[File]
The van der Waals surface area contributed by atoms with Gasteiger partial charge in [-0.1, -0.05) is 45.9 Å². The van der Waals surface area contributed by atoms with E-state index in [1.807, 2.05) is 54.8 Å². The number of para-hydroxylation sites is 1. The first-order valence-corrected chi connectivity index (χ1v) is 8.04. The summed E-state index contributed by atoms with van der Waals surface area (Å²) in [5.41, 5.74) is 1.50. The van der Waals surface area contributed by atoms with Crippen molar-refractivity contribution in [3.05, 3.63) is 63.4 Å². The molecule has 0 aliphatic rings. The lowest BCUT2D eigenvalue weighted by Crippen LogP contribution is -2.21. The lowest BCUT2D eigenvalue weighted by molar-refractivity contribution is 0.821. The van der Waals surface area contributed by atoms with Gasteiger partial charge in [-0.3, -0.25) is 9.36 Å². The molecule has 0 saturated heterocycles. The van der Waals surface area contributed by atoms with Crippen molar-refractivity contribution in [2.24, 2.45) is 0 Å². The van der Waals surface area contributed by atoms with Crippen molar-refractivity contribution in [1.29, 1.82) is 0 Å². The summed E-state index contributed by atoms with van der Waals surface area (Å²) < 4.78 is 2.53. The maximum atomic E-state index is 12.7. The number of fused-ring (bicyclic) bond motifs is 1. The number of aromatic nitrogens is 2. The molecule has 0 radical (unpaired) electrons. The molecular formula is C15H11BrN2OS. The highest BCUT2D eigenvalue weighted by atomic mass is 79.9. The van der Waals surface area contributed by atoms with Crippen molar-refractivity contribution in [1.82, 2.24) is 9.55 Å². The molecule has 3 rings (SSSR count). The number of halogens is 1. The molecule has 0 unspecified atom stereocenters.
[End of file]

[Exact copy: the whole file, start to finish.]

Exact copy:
The van der Waals surface area contributed by atoms with Gasteiger partial charge in [-0.1, -0.05) is 45.9 Å². The van der Waals surface area contributed by atoms with E-state index in [1.807, 2.05) is 54.8 Å². The number of para-hydroxylation sites is 1. The first-order valence-corrected chi connectivity index (χ1v) is 8.04. The summed E-state index contributed by atoms with van der Waals surface area (Å²) in [5.41, 5.74) is 1.50. The van der Waals surface area contributed by atoms with Crippen molar-refractivity contribution in [3.05, 3.63) is 63.4 Å². The molecule has 0 aliphatic rings. The lowest BCUT2D eigenvalue weighted by Crippen LogP contribution is -2.21. The lowest BCUT2D eigenvalue weighted by molar-refractivity contribution is 0.821. The van der Waals surface area contributed by atoms with Gasteiger partial charge in [-0.3, -0.25) is 9.36 Å². The molecule has 0 saturated heterocycles. The van der Waals surface area contributed by atoms with Crippen molar-refractivity contribution in [2.24, 2.45) is 0 Å². The van der Waals surface area contributed by atoms with Crippen molar-refractivity contribution in [1.29, 1.82) is 0 Å². The summed E-state index contributed by atoms with van der Waals surface area (Å²) < 4.78 is 2.53. The maximum atomic E-state index is 12.7. The number of fused-ring (bicyclic) bond motifs is 1. The number of aromatic nitrogens is 2. The molecule has 0 radical (unpaired) electrons. The molecular formula is C15H11BrN2OS. The highest BCUT2D eigenvalue weighted by atomic mass is 79.9. The van der Waals surface area contributed by atoms with Crippen molar-refractivity contribution in [1.82, 2.24) is 9.55 Å². The molecule has 3 rings (SSSR count). The number of halogens is 1. The molecule has 0 unspecified atom stereocenters.